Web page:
Harbour at Galata with Customs House
Golden Horn, Constantinople (Istanbul)
But is it to be supposed that the stealthy march of Russia will be confined to Turkish subjugation, should she succeed in turning from their purpose and their duty the States which are pledged to sustain Ottoman integrity? Is there not at the present moment a nucleus of mischief established in the heart of Persia? Is not the lever of Russian power already extended to the Persian Gulf, and is not that lever ready to work against England should the occasion render its agency of importance against her and her Eastern empire? All tends to demonstrate the deeply working agency which Russia has employed to complicate the difficulties of the Turkish question. The time has now gone by for wholesome warning: the seeds have been sown which must produce a crisis. Tardily and gracelessly we have at length dared to hoist the British standard in the Black Sea. The occupation of the Danubian provinces was the defiance which has been thus slowly responded to, and we shall now soon see the development of a subtle policy which we have hitherto either not understood, or have affected not to comprehend . . .
THE BRITISH FLEET AT CONSTANTINOPLE
Reports have been industriously circulated to the effect that the British Ambassador at Constantinople had intimated to the French representative that the British fleet was not in a condition to enter the Black Sea, in justice to the gallant commander-in chief, Vice-Admiral Dundas, we enumerate the ships under his command as a contradiction to so unfounded a statement. No fleet has ever collected together at any period of the history of this country so powerful and so efficient. In the fleet of Admiral Dundas there are the best ships, the best steamers, the best officers, and the best men, that ever served under the British pendant, and we know, from the very best authority, that all and each are animated with a burning desire to rr.eet the much-vaunted Russian fleet in their very best trim. At the last telegraphic date from Constantinople the following was the British force collected :
SAILING THREE DECKERS
|Britannia||120||1000||Captain Carter (flag ship)|
SAILING TWO DECKERS
|Rodney||90||820||Capt. Graham, C.B.|
|London||90||820||Capt. C. Eden|
|Vegeance||84||750||Capt. Lord E. Russell|
|Agamemnon||91||850||600||Capt. Mends (flag)|
Here is a force of ten sail-of-the-line, better equipped, and thrice as efficient as any fleet that ever engaged an enemy. The Queen, London, and Agamemnon it is true left England under-manned, but everybody who knows the Mediterranean is well aware, that as the men-of-war touch at Gibraltar or Malta they have little difficulty in completing their crews. But take the fleet generally, they are all better manned than either the Navarino fleet or the Syrian fleet in 1840-41, for they have few "Minto sailors," and they were not compelled, in order to make up the ships' companies, to break up a battallion of marines and distribute them through the fleet.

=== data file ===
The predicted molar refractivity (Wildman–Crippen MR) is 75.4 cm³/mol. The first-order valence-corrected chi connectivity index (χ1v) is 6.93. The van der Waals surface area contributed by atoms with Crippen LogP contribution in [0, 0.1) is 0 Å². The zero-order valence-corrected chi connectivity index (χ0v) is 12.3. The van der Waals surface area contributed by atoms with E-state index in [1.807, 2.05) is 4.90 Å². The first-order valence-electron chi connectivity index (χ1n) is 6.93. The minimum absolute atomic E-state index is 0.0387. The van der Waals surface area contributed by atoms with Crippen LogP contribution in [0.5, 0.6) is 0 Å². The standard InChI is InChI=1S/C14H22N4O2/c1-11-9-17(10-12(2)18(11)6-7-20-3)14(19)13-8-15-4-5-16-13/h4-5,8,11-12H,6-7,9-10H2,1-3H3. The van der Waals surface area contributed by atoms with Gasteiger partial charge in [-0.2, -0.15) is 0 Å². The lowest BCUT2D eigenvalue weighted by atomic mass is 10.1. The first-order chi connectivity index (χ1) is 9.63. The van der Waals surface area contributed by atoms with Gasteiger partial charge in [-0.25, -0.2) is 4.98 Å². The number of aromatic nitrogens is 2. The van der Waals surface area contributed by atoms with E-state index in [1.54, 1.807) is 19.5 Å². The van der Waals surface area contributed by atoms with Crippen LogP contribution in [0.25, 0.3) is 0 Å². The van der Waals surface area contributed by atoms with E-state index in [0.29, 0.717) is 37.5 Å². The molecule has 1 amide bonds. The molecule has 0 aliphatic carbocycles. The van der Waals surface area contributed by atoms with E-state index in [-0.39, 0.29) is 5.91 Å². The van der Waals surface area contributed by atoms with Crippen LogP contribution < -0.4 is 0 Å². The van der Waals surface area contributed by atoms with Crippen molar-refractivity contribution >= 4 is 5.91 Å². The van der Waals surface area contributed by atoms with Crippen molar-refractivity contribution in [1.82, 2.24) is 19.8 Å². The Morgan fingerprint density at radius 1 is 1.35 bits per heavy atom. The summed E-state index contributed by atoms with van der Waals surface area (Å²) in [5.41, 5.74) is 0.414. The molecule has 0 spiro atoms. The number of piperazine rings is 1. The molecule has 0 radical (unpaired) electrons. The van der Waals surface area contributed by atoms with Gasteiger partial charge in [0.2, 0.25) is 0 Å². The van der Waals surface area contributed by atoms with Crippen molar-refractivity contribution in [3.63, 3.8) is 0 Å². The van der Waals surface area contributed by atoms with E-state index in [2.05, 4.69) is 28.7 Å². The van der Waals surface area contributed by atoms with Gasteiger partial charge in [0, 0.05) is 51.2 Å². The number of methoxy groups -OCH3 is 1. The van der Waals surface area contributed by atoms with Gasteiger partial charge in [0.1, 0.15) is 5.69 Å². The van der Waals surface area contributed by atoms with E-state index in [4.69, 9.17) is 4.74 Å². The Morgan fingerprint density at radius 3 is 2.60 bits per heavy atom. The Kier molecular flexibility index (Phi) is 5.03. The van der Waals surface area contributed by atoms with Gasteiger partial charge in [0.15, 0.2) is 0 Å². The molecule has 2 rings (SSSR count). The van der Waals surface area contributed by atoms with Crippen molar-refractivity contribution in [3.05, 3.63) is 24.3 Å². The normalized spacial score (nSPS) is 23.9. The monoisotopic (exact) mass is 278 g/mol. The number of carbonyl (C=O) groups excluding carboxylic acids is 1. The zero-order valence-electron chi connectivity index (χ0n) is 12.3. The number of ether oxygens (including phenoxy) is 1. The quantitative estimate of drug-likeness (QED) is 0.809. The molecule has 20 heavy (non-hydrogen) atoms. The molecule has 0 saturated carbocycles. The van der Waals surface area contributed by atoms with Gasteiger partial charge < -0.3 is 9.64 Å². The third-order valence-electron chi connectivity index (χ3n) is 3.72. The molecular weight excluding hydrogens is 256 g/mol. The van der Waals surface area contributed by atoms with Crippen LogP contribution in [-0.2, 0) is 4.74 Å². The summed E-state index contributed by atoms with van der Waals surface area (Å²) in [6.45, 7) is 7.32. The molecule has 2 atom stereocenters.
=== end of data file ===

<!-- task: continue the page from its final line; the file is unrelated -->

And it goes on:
Having said so much of the ships and the men, we may give our readers some idea of their terrific armaments by singling out the three-decker Queen, the screw 90-gun ship Agamemnon, and the twodecker, London.
QUEEN, 116 GUNS
|Lower Deck||30||8 inch||65 cwt. 9 ft.|
|Middle Deck||30||32-pounder||56 cwt. 9 ft. 6 in|
|Main Deck||32||32-pounder||42 cwt. 8 ft|
|Quarter Deck||8||32-pounder||42 cwt. 8 ft.|
|And Forecastle||16||32-pounder||42 cwt. 8 ft.|
AGAMEMNON, 91 GUNS
|Lower Deck||34||8-inch||65 cwt. 9 ft.|
|Main Deck||34||32-pounder||65 cwt. 9 ft. 6 in.|
|Quarter Deck||22||32-pounder||45 cwt. 8 ft. 6 in.|
|And Forecastle||1||68-pounder||95 cwt. 10 ft.|
LONDON, 90 GUNS
|Lower Deck||18||8-inch||65 cwt. 9 ft.|
|14||32-pounder||56 cwt. 9 ft. 6 in.|
|Main Deck||6||8-inch||65 cwt. 9 ft.|
|28||32-pounder||56 cwt. 9 ft. 6 in.|
|Quarter Deck||2||8-inch||65 cwt. 9 ft.|
|And Forecastle||22||32-pounder||42 cwt. 8 ft.|
It will thus be seen that the modern screw 90-gun ship and the latest built saling three-decker in this fleet, throw about the same weight of shot in a single broadside (namely, about 2800lb.), whereas the 90-gun sailing ship's broadside is about 2000lb. These are specimens of a fleet whose effective fire has never yet been tested against an enemy; for the only ship in the above Jist that has used her shotted guns in action is the least powerful of the lot, the Bellerophon. This is the heavy force of the British fleet; the lighter force is comprised in the following sailing frigates and steamers:--
PADDLE STEAM FRIGATES
|Firebrand||6||220||400||Capt. H. Parker|
|Sampson||6||200||467||Capt. L. T. Jones|
PADDLE SLOOPS, &c.
|Wasp||14||170||100||Com. Ld. J. Hay|
With the 10 line-of-battle ships, manned and commanded as they are, the Russian fleet in the Black Sea would have just as much chance as the transports of the poor Turks; and accompanied by the dashing frigates and sloops, it might well be said that the " impregnable" Sevastopol would not save the Russians from utter destruction, but that Sebastopol would become another Sinope, with this difference that the Russians, superior in numbers as they are, would have to encounter a foe more worthy of their prowess, and our gallant seamen and marines, as they are wont to do, would not retire from the port until they had planted their pennants on its ramparts.